The natural tendency of creative spirits therefore favors pretense and deceit. Whether this is the same as insincerity is a tricky thing to argue”€”trickier, I think, than Magill makes it seem.

Is the worst political commentary website on the Internet?

I ask not as a snarky observer, but a genuine inquisitor.

The webzine brands itself as a news outlet chock-full of hard-hitting analysis and investigation. It has also mastered the art of shock-and-awe headlines meant to gin up excitable liberals and enrage conservatives. As far as I can tell, this is a conscious effort on behalf of the writers. In the era of attention-deficit media, it makes sense to target explosive topics that force the other side to quickly respond. Former editor-in-chief David Talbot once commented:

Yeah, we’ve made no secret of that. I’ve said all along that our formula here is that we’re a smart tabloid. If by tabloid what you mean is you’re trying to reach a popular audience, trying to write topics that are viscerally important to a readership….

With attention-grabbing headlines such as “GOP’s economic war on women about to explode” and ““€˜The Legend of Zelda”€™ is classist, sexist and racist,” you can almost imagine the author typing furiously behind a desk, anxious to expose how terribly cruel the world really is. Because progressives are disgusted by the very nature of greed, it makes no sense to suspect a profit motive behind these outrageous polemics on victimhood.

“€œThis is the world of egalitarianism, where the only success allowed is taking everyone else down a few pegs.”€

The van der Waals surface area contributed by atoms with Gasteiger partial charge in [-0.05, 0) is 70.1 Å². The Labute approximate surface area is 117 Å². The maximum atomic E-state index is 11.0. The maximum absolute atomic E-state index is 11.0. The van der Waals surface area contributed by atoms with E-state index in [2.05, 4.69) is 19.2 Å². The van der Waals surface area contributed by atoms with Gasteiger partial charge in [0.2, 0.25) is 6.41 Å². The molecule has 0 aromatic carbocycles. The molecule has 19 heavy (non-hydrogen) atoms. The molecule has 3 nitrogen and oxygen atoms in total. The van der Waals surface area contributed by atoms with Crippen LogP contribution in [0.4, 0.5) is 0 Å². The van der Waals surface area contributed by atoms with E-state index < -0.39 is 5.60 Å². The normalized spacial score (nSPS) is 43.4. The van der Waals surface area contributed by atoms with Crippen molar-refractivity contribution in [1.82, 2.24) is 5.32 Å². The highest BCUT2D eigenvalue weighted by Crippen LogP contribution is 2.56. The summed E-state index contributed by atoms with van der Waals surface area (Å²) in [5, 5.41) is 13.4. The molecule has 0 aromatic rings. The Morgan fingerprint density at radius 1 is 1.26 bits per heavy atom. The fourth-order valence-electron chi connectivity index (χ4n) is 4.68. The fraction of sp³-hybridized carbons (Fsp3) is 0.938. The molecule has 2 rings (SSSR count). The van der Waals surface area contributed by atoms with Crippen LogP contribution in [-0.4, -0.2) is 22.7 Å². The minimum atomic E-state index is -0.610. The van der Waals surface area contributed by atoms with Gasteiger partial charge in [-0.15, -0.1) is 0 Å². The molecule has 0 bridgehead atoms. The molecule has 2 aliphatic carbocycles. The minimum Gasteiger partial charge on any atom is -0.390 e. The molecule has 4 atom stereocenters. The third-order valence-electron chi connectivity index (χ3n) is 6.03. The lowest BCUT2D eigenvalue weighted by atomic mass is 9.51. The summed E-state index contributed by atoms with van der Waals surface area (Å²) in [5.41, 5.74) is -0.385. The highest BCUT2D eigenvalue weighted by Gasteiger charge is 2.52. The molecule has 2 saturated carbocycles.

That leaves one option: The writers at Salon truly do believe in the egalitarian bile they see fit to publish. If this is the case, the logical conclusion is the site’s readership is full of misfits who couldn’t make the basketball junior-varsity team in high school. That still does not explain why Salon is one of the most read political websites in the United States.

The worst offender of both objective criticism and good sense at Salon is Editor at Large Joan Walsh, who is gifted with the uncanny ability to spot racism in the most harmless of circumstances. She recently declared the government shutdown was really a racist ploy by Republicans in the House of Representatives. Her reasoning boiled down to: If you oppose the debilitating welfare state, you have it out for blacks. Tracing the gene of subtle racism back to the Gipper, Walsh, in all seriousness, writes:

You didn’t have to be racist to thrill to Reagan’s declaration that “government is not the solution; government is the problem,” though it didn’t hurt.

Basically, if you don’t bathe in obsequious acclaim for the first black president, you want deportation of all blacks just like Abe Lincoln did. The quasi-closing of Washington was just another attempt to cement the white man’s stranglehold over minorities. It all sounds plausible if you forget the government shuttered its windows (but not its thievery) under Gerald Ford, Jimmy Carter, Ronald Reagan, George H. W. Bush, and Bill Clinton. The majority of these shutdowns occurred as Democrats held the House, and namely while Tip O’Neill was Speaker. Walsh”€”and even more so her bloviating MSNBC colleague Chris Matthews”€”pays this historic record no mind. Cudgeling Republicans is far too important to allow facts to sneak in the way.

After some critics pointed out the absurdity of Walsh’s argument, the Salon Empress doubled down on her claim that all opposition to the president is driven by off-kilter hatred of the black man. ‘Tis another case of the tolerant, cosmopolitan liberal who is obstinate in her own beliefs and accepts no dissent.